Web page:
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As part of a citizen minded and fronted conservation project, fishermen in the Philippines are utilizing smartphone apps and the Internet of Things in efforts to track and protect endangered dugongs in a bid to save the lovable looking sea creatures from extinction. These efforts are being conducted by non-professional scientists, a galvanizing call to arms for fishermen and citizens who want to do their part to protect and save dugongs by contributing to scientific research, which in this case, is overseen and managed by Smart Earth Network and C3 (Community Centered Conservation), a marine conservation non-profit.

Listed as a species extremely vulnerable to extinction by the International Union for Conservation of Nature, dugongs, adorably nicknamed sea cows, are threatened by illegal poaching, local fishing and the destruction of their habitats and ecosystem. Some local fisherman at sea have been equipped with smartphones provided by local mobile provider Cherry Mobile to photograph any dugongs they may encounter and upload those images and the locational data using an app into an Internet of Things platform hosted by cloud provider Kii.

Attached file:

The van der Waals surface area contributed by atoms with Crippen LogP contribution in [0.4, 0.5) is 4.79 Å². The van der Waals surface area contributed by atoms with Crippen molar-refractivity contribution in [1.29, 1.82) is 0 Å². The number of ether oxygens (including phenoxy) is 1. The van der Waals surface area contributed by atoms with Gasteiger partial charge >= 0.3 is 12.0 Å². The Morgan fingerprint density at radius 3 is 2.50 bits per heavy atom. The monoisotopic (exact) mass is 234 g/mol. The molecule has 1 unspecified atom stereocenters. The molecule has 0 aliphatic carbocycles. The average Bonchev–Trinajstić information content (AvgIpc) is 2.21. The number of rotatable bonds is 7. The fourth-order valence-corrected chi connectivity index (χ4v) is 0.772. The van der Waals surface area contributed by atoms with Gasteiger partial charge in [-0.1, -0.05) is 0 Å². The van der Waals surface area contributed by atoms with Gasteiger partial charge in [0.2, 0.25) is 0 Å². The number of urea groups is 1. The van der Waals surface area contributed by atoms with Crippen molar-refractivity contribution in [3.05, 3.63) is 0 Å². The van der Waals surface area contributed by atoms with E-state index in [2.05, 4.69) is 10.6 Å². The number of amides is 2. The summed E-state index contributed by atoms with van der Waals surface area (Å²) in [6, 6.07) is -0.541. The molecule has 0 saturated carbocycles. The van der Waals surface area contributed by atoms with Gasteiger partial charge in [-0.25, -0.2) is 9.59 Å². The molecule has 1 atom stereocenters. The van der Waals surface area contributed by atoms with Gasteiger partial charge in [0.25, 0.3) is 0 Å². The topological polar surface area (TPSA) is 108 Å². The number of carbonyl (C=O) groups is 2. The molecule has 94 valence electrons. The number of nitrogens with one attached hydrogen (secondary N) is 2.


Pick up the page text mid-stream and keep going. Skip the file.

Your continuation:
Every image of a dugong captured by fisherman using these smartphones and apps will be tagged with a locational GPS signal, allowing C3 to create a map of these sightings in order to elucidate the dugong population in a given area, as well as the state of their habitat. With this data, they can then assemble a team to offer recommendations on areas that should be protected in order to conserve and manage a dugong population while sharing this information with other conservation groups around the world.

Utilizing mobile technology and the Internet of Things for conservation efforts isn’t as farfetched as it sounds, but rather an efficient and simple approach to conservation with relatively simplistic technology to operate. Most of the fisherman equipped with these smartphones to track dugongs in the Philippines have very little reading and writing skills, yet have been trained by Cherry Mobile to conduct this task. Especially with the Internet of Things, the process of collecting, storing, sharing and transmitting data has become faster and easier than ever before. As concerned citizens utilize this tech and collaborate on the common goal of protecting a species in need, dugongs might just have a fighting chance.

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